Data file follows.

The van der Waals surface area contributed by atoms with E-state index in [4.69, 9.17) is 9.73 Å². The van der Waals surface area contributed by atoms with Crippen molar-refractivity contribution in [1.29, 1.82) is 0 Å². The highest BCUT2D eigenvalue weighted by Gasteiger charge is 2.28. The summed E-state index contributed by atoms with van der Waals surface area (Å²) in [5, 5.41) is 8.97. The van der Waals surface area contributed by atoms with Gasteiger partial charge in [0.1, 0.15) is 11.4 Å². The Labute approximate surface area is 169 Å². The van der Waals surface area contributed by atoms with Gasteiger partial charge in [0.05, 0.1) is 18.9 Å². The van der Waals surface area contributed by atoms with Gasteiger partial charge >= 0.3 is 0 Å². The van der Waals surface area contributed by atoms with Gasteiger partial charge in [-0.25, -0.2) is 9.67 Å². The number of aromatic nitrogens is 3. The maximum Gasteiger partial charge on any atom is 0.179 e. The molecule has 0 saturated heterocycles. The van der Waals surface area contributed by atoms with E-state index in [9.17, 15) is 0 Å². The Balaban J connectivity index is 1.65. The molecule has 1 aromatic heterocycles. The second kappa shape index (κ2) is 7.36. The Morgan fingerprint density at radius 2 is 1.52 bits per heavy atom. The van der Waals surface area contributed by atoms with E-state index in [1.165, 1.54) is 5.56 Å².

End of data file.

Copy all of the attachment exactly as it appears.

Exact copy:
The van der Waals surface area contributed by atoms with E-state index in [4.69, 9.17) is 9.73 Å². The van der Waals surface area contributed by atoms with Crippen molar-refractivity contribution in [1.29, 1.82) is 0 Å². The highest BCUT2D eigenvalue weighted by Gasteiger charge is 2.28. The summed E-state index contributed by atoms with van der Waals surface area (Å²) in [5, 5.41) is 8.97. The van der Waals surface area contributed by atoms with Gasteiger partial charge in [0.1, 0.15) is 11.4 Å². The Labute approximate surface area is 169 Å². The van der Waals surface area contributed by atoms with Gasteiger partial charge in [0.05, 0.1) is 18.9 Å². The van der Waals surface area contributed by atoms with Gasteiger partial charge >= 0.3 is 0 Å². The van der Waals surface area contributed by atoms with Gasteiger partial charge in [-0.25, -0.2) is 9.67 Å². The number of aromatic nitrogens is 3. The maximum Gasteiger partial charge on any atom is 0.179 e. The molecule has 0 saturated heterocycles. The van der Waals surface area contributed by atoms with E-state index in [9.17, 15) is 0 Å². The Balaban J connectivity index is 1.65. The molecule has 1 aromatic heterocycles. The second kappa shape index (κ2) is 7.36. The Morgan fingerprint density at radius 2 is 1.52 bits per heavy atom. The van der Waals surface area contributed by atoms with E-state index in [1.165, 1.54) is 5.56 Å².